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After months of talk, the 26 people who have declared their desire to go to Congress via a South Florida special election have to lay it on the line — with cold, hard cash.
By noon Tuesday, candidates must officially qualify to get on the ballot for the Nov. 2 primary and Jan. 11 special election to fill the vacancy created by the April 6 death of the late Congressman Alcee Hastings.
His long tenure — Hastings was first elected in 1992 — is one reason so many people want the job: 16 Democrats, five Republicans, one Libertarian and four no party affiliation/independents.
The list will be culled by the deadline.
Qualifying is expensive. For Democrats, Republicans and Libertarians it costs $10,440, which is 6% of the job’s annual salary. NPA/independent candidates must pay $6,960, or 4%.
As of June 30, the most recent campaign finance filings show, most of the people who’ve said they’re running didn’t have enough money in their campaign accounts to cover the cost of qualifying. Unless they raised or gave themselves more in the subsequent six weeks, most won’t make the cut.
The Power Lunch – Florida Politics Newsletter
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A candidate also can qualify for the ballot by submitting signatures of 1,168 registered voters in the district.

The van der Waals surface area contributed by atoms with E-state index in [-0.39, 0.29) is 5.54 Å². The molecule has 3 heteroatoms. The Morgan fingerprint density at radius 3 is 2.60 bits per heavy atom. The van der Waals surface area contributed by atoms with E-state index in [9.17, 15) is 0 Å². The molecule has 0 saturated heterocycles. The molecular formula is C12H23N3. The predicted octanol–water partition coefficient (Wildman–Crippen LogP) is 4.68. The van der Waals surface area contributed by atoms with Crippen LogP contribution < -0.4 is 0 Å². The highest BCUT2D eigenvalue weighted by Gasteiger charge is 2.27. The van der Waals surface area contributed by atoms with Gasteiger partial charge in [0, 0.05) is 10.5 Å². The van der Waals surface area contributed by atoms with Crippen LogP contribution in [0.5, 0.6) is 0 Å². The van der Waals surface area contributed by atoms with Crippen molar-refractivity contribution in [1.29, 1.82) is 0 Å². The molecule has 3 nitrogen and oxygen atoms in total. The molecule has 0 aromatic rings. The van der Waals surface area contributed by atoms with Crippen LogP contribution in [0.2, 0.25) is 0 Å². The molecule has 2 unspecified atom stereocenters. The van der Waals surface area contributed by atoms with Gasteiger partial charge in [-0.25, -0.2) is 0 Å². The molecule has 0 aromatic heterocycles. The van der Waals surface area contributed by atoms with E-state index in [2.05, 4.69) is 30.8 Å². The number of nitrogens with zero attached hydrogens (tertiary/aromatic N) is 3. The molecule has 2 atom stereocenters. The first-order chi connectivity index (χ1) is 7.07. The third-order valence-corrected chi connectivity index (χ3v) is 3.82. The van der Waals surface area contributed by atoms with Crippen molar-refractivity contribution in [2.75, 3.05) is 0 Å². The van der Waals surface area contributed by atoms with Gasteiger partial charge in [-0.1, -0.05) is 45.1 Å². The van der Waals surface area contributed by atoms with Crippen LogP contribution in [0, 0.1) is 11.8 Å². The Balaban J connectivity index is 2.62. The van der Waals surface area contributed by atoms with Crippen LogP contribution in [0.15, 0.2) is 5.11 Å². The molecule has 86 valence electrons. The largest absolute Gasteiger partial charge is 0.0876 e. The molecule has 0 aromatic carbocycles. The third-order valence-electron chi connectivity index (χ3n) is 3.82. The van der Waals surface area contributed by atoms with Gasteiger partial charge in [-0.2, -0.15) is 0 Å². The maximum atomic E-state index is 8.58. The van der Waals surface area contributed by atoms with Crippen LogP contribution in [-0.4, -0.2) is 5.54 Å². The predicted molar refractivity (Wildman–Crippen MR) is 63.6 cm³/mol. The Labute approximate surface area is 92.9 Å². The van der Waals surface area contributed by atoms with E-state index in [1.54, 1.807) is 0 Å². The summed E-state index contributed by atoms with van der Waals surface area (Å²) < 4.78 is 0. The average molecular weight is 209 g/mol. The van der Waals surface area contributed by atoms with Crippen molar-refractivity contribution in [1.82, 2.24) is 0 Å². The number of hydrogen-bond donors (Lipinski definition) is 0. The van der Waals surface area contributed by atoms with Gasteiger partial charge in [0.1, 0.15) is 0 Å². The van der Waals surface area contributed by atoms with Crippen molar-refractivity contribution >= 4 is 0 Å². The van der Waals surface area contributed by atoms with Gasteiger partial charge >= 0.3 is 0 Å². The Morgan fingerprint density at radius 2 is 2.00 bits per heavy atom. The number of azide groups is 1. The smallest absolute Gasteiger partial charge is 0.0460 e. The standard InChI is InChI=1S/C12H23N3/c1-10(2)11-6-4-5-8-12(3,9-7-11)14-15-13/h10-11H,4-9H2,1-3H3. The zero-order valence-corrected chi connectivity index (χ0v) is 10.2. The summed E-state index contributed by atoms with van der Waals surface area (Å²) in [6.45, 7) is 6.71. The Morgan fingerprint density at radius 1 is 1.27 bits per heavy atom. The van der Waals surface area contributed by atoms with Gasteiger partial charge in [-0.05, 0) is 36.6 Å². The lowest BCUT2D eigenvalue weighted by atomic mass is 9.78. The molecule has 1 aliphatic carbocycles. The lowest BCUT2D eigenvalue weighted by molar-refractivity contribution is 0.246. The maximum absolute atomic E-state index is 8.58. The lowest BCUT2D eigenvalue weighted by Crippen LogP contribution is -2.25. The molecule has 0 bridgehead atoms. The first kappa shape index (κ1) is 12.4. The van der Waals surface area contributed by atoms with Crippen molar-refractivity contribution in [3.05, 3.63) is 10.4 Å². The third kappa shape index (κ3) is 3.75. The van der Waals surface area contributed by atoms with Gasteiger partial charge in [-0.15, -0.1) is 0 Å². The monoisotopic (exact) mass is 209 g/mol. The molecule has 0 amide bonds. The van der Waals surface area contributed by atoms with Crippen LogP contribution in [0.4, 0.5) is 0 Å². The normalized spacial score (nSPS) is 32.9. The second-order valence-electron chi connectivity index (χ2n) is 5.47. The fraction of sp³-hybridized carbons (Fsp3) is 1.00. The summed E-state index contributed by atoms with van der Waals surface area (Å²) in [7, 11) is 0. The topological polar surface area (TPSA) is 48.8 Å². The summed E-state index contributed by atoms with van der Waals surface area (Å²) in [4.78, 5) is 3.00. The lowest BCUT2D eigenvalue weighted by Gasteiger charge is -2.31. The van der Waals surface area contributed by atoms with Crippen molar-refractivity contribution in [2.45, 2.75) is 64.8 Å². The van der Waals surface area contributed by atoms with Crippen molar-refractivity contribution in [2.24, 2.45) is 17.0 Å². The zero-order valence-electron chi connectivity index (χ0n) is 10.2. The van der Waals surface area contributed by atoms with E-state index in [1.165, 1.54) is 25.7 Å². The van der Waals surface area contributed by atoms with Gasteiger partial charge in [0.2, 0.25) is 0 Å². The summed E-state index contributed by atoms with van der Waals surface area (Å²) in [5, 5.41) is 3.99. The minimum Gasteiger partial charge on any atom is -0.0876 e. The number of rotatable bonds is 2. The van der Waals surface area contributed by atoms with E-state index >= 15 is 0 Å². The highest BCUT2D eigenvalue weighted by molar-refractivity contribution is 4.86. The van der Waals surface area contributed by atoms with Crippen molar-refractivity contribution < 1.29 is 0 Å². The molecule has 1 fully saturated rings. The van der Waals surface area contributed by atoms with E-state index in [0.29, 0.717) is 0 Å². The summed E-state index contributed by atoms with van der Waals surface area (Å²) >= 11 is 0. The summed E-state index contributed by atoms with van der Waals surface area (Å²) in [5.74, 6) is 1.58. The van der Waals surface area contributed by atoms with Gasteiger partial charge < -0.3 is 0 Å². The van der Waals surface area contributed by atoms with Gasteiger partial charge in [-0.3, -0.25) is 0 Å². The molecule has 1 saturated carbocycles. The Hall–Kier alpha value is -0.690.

Typically candidates pay the qualifying fee, though some use the signature-gathering effort as a way to build up lists of supporters and, if successful, tout it as an achievement demonstrating grassroots support.
The biggest question about the candidate field was resolved in late July. State Reps. Bobby DuBose and Omari Hardy, state Sen. Perry Thurston, and Broward County Commissioners Dale Holness and Barbara Sharief are running for the congressional seat.
A major prerequisite for qualifying: They had to submit irrevocable resignations from their current jobs, which all did by the deadline. If any wasn’t certain of qualifying in August, they wouldn’t have submitted resignations in July.
The vacancy won’t officially be filled until the Jan. 11 special general election. But the Broward-Palm Beach County 20th Congressional District is so overwhelmingly Democratic that the winner of the party’s Nov. 2 primary is virtually guaranteed to become the next member of Congress.